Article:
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Patrick Reed’s lawsuits vs Brandel Chamblee, golf media backfire; ordered to pay

Patrick Reed filed defamation lawsuits against golf media members. The Judge not only refuted them but dunked on him along the way.

Patrick Reed, LIV Golf
Patrick Reed during the 2023 Hong Kong Open.
Photo by Jason Butler/Getty Images
Jack Milko Jack Milko has been playing golf since he was five years old. He has yet to record a hole-in-one, but he did secure an M.A. in Sports Journalism from St. Bonaventure University.

Back in September, just before the 2023 Ryder Cup, U.S. District Judge Timothy Corrigan dismissed Patrick Reed’s defamation lawsuits against Golf Channel’s Brandel Chamblee, , Doug Ferguson of the Associated Press, and other journalists.

This was the second time Reed saw his $750 million lawsuit dismissed.

And then, on Jan. 5, 2023, Judge Corrigan handed down another Order.

Reed now needs to pay the legal fees for each defendant, according to Andrew Pantazi, the editor of The Tributary.

Along with Chamblee and Ferguson, other defendants include Eamon Lynch of Golfweek, author Shane Ryan, Damon Hack of the Golf Channel, The New York Post, and Fox Sports, among others.

Reed alleged that the defendants engaged in “conspiracy, defamation, injurious falsehood, and tortious interference” in various articles, broadcasts, and books. These lawsuits were initially filed when he joined the Saudi-backed LIV Golf circuit.

They also came on the heels of numerous rule controversies that seemingly never escape Reed.

“While Reed may be frustrated at the negative media coverage he receives (some of which seems over the top), under Florida law and the First Amendment, Reed fails to bring actionable defamation claims, and his cases, therefore, must be dismissed,” Corrigan said in September.

Patrick Reed, LIV Golf, BNI Indonesian Masters
Patrick Reed during the 2023 BNI Indonesian Masters.
Photo by Jason Butler/Getty Images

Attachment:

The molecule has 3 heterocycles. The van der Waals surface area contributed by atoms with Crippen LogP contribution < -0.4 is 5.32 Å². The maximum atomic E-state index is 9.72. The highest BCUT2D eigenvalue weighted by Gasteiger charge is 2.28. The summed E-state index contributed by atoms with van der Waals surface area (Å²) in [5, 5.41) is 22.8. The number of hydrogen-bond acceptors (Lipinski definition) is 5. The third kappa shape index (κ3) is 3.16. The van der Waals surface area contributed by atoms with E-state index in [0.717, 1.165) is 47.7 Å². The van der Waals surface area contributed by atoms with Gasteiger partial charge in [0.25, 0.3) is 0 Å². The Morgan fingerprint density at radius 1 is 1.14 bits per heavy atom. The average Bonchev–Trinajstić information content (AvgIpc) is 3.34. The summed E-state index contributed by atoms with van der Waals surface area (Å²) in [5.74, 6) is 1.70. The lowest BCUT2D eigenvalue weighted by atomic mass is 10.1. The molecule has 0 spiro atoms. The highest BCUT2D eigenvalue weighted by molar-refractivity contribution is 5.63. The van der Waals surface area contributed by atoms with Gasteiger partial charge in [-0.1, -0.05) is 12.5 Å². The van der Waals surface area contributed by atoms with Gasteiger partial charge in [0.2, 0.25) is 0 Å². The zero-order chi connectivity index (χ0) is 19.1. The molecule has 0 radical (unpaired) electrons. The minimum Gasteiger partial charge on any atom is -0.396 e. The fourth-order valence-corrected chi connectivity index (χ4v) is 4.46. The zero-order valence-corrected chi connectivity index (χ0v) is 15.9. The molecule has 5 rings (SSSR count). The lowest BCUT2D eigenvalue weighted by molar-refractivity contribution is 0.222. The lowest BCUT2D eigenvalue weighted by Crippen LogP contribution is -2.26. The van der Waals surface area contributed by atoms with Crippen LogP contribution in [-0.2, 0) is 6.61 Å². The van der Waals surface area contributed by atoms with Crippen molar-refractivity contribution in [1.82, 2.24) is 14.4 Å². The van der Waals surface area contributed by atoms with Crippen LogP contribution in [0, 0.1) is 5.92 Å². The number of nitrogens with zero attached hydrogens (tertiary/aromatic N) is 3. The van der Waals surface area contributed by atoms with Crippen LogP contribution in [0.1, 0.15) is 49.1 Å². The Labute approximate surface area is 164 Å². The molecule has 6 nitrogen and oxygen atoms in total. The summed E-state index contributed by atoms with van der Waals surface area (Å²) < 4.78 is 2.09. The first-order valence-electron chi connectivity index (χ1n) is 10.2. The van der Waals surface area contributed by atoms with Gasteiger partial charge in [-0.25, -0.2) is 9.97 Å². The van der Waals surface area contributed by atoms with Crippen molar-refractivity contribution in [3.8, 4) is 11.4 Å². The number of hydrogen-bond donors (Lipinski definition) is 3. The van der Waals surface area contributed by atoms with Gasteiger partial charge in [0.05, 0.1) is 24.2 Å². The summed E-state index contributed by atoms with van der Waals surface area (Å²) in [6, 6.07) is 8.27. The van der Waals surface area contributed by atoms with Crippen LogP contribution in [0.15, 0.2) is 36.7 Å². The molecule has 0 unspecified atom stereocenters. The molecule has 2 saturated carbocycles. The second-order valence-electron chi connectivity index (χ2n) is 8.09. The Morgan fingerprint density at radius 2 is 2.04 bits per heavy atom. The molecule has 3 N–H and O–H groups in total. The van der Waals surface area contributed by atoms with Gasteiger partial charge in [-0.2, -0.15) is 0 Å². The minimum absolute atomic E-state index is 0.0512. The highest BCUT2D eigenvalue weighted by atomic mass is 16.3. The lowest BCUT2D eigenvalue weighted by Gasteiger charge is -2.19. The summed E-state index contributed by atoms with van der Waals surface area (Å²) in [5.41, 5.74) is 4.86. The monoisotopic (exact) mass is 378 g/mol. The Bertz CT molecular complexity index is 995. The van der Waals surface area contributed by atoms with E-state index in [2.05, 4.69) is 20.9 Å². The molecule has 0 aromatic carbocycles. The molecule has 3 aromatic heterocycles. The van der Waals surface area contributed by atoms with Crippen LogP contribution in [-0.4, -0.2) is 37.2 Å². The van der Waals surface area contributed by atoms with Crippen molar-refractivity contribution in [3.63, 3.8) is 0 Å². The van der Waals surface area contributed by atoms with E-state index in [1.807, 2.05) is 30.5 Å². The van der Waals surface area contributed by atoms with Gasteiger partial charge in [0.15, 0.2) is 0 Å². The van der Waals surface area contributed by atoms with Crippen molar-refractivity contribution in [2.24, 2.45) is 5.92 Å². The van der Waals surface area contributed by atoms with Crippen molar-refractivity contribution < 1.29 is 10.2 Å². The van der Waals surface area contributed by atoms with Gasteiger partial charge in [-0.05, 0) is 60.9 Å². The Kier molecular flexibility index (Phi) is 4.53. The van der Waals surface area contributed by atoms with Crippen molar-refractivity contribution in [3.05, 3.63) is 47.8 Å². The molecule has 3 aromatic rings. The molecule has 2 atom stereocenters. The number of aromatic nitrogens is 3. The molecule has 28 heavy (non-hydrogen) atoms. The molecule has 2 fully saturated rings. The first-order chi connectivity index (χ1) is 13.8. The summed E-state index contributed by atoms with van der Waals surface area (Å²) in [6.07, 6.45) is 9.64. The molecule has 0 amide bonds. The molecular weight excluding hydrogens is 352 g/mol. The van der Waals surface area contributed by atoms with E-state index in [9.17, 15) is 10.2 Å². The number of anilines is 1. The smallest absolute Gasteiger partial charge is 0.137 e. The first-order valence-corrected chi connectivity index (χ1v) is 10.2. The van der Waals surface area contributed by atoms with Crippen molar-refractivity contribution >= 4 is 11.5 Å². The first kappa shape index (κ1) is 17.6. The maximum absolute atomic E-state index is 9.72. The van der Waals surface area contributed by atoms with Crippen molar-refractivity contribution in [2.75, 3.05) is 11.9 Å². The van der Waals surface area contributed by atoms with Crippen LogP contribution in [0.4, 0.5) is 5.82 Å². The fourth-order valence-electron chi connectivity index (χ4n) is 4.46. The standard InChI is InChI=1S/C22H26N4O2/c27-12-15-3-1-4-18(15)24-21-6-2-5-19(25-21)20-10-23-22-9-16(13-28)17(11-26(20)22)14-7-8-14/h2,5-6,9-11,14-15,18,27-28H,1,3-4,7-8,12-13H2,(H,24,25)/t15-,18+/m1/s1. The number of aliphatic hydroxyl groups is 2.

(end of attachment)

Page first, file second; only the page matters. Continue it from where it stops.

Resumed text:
Less than three months later, the Court ruled that Reed brought these lawsuits to stifle free speech—violating the First Amendment.

Furthermore, according to the Order released on Jan. 5, 2024, Reed encroached on Florida’s anti-SLAPP provision. This prohibits lawsuits against individuals for exercising their right to free speech in connection with a public issue, according to the Reporters Committee for Freedom of the Press.

Judge Corrigan alluded to this in his Order on Jan. 5, 2024. But the Judge also referenced Reed’s motives to relitigate past arguments.

On the contrary, Reed argued that the Court ignored case law while misstating the law as well.

“The Court carefully reviewed and heard the briefs and arguments presented before issuing the dispositive Order,” Corrigan wrote.

“The Court also has considered the case-law cited in Reed’s reconsideration motions, none of which changes the Court’s reasoning. Notably, Reed seemingly disregards the law cited by the Court in the dispositive Order.”

The contentious golfer tried to get cute with the legal system after journalists and authors criticized him for moving to LIV Golf. Those same individuals also reported on the numerous controversies that have beleaguered Reed throughout his career.

Indeed, and rightfully so, Reed felt agitated.

But the U.S. District Court in the Middle District of Florida decided to end Reed’s antics once and for all—by forcing him to pay for everyone’s troubles.

Jack Milko is a golf staff writer for SB Nation’s Playing Through. Be sure to check out @_PlayingThrough for more golf coverage. You can follow him on Twitter @jack_milko as well.